Q&A: Theme Resolution in Applying Scripture

Theme Resolution in Applying Scripture

What do you mean by theme resolution, and how can it help our preaching?

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Answer

Jesus says, in John 5, that if you believed in Moses, you will believe in me because he wrote about me. So, clearly in also his conversation with the disciples on the road to Emmaus, in Luke 24, outlining that all of Scripture was written to point to him and for Christ to ultimately fulfill all these expectations. And so, what we find is, when we look at the issue of theme resolution, were trying to pull the thread of that gospel piece of a particular theme, an inter-canonical theme that you find being developed in the Canon, within Scripture, which is progressive revelation; within the Canon, that is, that certain themes are developed within the Bible.

And so, you take a theme such as law and grace. You look at certain places in the Old Testament, in the historical narratives where you see that there's a reference to God being a holy and just God who's also a wrathful God. But on the other hand, he's a God who is full of lovingkindness and steadfast love and mercy. And so, there is, as one Old Testament commentator has said, there is this apparent unreconcilable tension: Which is it? Is he the God of justice and wrath and holiness, or is he a God of steadfast love and mercy? And what you find with this theme of law and grace is something that kind of works its way through the entire Old Testament, where there is this so-called unreconcilable tension until you get the resolution in the person of Jesus Christ.

So, just to give you one example, in Exodus 34, it says here in verse 6, "The Lord passed before him and proclaimed, 'The Lord, the Lord, a God merciful and gracious, slow to anger, and abounding in steadfast love and faithfulness, keeping steadfast love for thousands, forgiving iniquity and transgression and sin, but who will by no means clear the guilty, visiting the iniquity of the fathers on the children and the children's children." So, the question is, which one is it? Is he a God who visits the iniquity of the sins of humanity, or is he a God who is full of steadfast love and kindness and mercy and who is slow to anger?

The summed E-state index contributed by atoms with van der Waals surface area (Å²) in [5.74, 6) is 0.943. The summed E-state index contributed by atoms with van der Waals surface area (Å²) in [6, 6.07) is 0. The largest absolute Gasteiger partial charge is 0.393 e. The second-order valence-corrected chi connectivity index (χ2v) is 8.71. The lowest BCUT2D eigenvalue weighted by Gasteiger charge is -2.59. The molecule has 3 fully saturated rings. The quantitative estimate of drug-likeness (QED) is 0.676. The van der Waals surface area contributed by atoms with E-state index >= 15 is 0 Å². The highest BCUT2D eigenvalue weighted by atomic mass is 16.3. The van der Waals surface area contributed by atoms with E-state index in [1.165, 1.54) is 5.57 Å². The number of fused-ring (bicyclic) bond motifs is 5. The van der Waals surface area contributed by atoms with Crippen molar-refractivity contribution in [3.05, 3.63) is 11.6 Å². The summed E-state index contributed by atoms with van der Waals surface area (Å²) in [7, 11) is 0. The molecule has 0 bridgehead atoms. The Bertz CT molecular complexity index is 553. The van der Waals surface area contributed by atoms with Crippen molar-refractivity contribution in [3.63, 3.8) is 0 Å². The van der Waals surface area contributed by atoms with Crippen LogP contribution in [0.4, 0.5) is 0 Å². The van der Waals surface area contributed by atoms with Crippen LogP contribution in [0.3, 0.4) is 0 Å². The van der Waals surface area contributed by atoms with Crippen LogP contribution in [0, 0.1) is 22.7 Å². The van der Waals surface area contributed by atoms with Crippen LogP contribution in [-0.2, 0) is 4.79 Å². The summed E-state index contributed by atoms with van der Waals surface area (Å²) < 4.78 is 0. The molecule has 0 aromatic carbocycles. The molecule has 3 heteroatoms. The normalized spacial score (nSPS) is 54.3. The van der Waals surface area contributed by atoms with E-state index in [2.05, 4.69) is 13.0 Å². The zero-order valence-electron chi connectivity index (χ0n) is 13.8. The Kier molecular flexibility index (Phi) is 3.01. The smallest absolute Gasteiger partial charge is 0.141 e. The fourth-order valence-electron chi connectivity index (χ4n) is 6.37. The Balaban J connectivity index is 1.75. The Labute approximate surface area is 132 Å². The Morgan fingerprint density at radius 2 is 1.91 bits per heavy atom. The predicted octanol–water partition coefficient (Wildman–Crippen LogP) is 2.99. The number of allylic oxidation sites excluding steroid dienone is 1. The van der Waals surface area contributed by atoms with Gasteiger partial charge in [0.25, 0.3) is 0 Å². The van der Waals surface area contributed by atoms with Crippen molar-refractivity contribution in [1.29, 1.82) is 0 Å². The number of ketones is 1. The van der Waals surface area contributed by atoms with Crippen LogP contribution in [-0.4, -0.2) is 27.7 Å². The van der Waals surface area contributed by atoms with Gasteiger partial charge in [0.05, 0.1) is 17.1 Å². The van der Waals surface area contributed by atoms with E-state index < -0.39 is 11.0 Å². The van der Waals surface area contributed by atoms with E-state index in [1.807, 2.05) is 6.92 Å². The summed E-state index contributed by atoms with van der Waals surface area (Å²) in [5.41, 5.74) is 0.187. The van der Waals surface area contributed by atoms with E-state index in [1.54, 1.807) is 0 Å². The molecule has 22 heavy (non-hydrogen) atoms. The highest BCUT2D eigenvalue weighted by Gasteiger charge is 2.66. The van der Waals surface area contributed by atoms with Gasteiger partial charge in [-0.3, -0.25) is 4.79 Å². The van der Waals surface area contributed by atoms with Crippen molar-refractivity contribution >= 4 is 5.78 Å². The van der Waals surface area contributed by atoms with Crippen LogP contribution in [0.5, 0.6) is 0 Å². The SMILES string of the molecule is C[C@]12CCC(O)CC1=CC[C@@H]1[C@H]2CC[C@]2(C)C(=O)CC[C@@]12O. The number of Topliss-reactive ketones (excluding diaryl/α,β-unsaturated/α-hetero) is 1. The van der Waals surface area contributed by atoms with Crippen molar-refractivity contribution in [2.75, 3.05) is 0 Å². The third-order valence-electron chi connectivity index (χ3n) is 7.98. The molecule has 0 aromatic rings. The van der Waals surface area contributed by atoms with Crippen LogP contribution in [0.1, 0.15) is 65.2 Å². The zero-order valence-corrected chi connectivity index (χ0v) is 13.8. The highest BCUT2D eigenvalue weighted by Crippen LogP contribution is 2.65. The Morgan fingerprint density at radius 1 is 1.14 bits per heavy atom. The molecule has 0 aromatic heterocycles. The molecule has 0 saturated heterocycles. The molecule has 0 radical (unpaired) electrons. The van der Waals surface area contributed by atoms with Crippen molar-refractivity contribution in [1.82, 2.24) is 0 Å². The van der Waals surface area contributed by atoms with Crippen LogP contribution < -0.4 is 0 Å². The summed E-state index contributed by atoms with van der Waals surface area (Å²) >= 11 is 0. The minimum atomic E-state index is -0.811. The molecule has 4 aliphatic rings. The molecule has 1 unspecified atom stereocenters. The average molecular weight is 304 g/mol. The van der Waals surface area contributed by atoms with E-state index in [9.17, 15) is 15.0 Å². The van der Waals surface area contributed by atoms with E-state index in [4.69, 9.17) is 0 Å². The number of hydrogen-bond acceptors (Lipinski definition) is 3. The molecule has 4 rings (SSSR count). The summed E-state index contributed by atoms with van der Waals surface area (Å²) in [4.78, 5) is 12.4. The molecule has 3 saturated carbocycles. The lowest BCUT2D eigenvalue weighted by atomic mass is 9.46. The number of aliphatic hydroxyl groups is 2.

And so, what ends up happening is that this reference, steadfast love and faithfulness, which is actually a very, very important verbal … not a verbal but a word combination in the Bible; it gets developed. So, we see in Psalm 85, for example, where the psalmist says that steadfast love and faithfulness will meet and righteousness and peace will kiss. And the term there, steadfast love and faithfulness, is really, steadfast love is a reference to lovingkindness, and faithfulness is literally a reference to the truthful character of God, showing his integrity, which is referring to his holiness. And so, what we find in the Greek Septuagint which is the Greek translation of the Hebrew Masoretic text what we find is, in places like in Exodus 34 where it uses this combination of steadfast love and faithfulness, it translates it "grace and truth". And what we find here again, that theme of this tension between law and grace gets developed in the Canon, and ultimately, find their resolution in Christ, because John says in John 1:14, "The Word became flesh and dwelt among us, and we have seen his glory, the glory of the One and Only who has come full of grace and truth."

Answer by Dr. Stephen Um

Dr. Stephen Um is Senior Minister of Citylife Presbyterian Church in Boston, MA. He also teaches New Testament studies at Gordon-Conwell Theological Seminary